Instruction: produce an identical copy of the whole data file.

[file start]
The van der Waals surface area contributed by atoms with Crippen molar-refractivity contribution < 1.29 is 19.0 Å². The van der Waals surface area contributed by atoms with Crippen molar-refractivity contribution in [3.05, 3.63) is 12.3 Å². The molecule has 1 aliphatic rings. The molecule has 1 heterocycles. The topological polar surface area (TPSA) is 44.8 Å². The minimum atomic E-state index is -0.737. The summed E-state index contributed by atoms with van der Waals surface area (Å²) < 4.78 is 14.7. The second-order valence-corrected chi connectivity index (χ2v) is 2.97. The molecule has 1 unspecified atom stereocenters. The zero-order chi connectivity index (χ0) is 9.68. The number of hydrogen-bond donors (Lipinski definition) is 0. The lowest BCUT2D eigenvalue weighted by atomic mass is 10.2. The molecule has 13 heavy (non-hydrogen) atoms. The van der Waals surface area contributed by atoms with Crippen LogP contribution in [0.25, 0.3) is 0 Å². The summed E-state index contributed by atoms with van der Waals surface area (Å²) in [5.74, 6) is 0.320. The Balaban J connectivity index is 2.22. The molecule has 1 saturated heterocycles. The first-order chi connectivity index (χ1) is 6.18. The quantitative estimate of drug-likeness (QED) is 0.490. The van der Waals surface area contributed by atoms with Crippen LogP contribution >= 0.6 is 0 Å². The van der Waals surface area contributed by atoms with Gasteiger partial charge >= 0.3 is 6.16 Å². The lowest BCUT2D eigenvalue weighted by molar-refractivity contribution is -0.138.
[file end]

The van der Waals surface area contributed by atoms with Crippen molar-refractivity contribution < 1.29 is 19.0 Å². The van der Waals surface area contributed by atoms with Crippen molar-refractivity contribution in [3.05, 3.63) is 12.3 Å². The molecule has 1 aliphatic rings. The molecule has 1 heterocycles. The topological polar surface area (TPSA) is 44.8 Å². The minimum atomic E-state index is -0.737. The summed E-state index contributed by atoms with van der Waals surface area (Å²) < 4.78 is 14.7. The second-order valence-corrected chi connectivity index (χ2v) is 2.97. The molecule has 1 unspecified atom stereocenters. The zero-order chi connectivity index (χ0) is 9.68. The number of hydrogen-bond donors (Lipinski definition) is 0. The lowest BCUT2D eigenvalue weighted by atomic mass is 10.2. The molecule has 13 heavy (non-hydrogen) atoms. The van der Waals surface area contributed by atoms with Crippen LogP contribution in [0.25, 0.3) is 0 Å². The summed E-state index contributed by atoms with van der Waals surface area (Å²) in [5.74, 6) is 0.320. The Balaban J connectivity index is 2.22. The molecule has 1 saturated heterocycles. The first-order chi connectivity index (χ1) is 6.18. The quantitative estimate of drug-likeness (QED) is 0.490. The van der Waals surface area contributed by atoms with Crippen LogP contribution >= 0.6 is 0 Å². The van der Waals surface area contributed by atoms with Gasteiger partial charge >= 0.3 is 6.16 Å². The lowest BCUT2D eigenvalue weighted by molar-refractivity contribution is -0.138.